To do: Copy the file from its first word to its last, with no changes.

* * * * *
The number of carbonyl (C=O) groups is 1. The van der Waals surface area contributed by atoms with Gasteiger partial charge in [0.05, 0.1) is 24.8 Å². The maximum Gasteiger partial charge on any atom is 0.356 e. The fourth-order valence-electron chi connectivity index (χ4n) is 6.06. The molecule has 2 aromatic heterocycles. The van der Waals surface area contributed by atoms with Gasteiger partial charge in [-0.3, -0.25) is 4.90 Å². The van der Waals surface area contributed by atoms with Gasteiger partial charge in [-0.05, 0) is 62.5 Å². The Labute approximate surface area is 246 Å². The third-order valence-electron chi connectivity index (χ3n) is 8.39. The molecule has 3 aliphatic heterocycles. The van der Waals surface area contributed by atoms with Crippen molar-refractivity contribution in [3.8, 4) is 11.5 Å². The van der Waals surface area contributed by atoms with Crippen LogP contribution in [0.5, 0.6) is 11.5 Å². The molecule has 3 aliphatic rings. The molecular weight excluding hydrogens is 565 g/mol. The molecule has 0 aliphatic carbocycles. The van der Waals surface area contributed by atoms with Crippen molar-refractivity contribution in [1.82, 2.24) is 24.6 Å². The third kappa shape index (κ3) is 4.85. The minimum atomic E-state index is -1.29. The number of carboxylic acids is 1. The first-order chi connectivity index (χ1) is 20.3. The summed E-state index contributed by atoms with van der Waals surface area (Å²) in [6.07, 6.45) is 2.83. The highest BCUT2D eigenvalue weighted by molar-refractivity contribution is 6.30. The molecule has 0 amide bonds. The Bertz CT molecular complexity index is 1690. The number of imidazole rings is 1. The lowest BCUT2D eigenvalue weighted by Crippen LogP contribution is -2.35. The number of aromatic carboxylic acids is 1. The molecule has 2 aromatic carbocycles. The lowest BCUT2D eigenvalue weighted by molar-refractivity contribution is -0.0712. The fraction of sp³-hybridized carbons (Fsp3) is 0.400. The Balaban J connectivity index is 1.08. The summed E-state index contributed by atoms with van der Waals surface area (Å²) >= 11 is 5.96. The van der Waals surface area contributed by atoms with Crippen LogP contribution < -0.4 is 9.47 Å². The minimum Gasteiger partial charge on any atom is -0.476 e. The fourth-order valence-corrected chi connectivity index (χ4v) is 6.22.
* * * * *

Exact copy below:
The number of carbonyl (C=O) groups is 1. The van der Waals surface area contributed by atoms with Gasteiger partial charge in [0.05, 0.1) is 24.8 Å². The maximum Gasteiger partial charge on any atom is 0.356 e. The fourth-order valence-electron chi connectivity index (χ4n) is 6.06. The molecule has 2 aromatic heterocycles. The van der Waals surface area contributed by atoms with Gasteiger partial charge in [-0.3, -0.25) is 4.90 Å². The van der Waals surface area contributed by atoms with Gasteiger partial charge in [-0.05, 0) is 62.5 Å². The Labute approximate surface area is 246 Å². The third-order valence-electron chi connectivity index (χ3n) is 8.39. The molecule has 3 aliphatic heterocycles. The van der Waals surface area contributed by atoms with Crippen molar-refractivity contribution in [3.8, 4) is 11.5 Å². The van der Waals surface area contributed by atoms with Crippen LogP contribution in [0.5, 0.6) is 11.5 Å². The molecule has 3 aliphatic rings. The molecular weight excluding hydrogens is 565 g/mol. The molecule has 0 aliphatic carbocycles. The van der Waals surface area contributed by atoms with Crippen molar-refractivity contribution in [1.82, 2.24) is 24.6 Å². The third kappa shape index (κ3) is 4.85. The minimum atomic E-state index is -1.29. The number of carboxylic acids is 1. The first-order chi connectivity index (χ1) is 20.3. The summed E-state index contributed by atoms with van der Waals surface area (Å²) in [6.07, 6.45) is 2.83. The highest BCUT2D eigenvalue weighted by molar-refractivity contribution is 6.30. The molecule has 0 amide bonds. The Bertz CT molecular complexity index is 1690. The number of imidazole rings is 1. The lowest BCUT2D eigenvalue weighted by Crippen LogP contribution is -2.35. The number of aromatic carboxylic acids is 1. The molecule has 2 aromatic carbocycles. The lowest BCUT2D eigenvalue weighted by molar-refractivity contribution is -0.0712. The fraction of sp³-hybridized carbons (Fsp3) is 0.400. The Balaban J connectivity index is 1.08. The summed E-state index contributed by atoms with van der Waals surface area (Å²) >= 11 is 5.96. The van der Waals surface area contributed by atoms with Crippen LogP contribution < -0.4 is 9.47 Å². The minimum Gasteiger partial charge on any atom is -0.476 e. The fourth-order valence-corrected chi connectivity index (χ4v) is 6.22.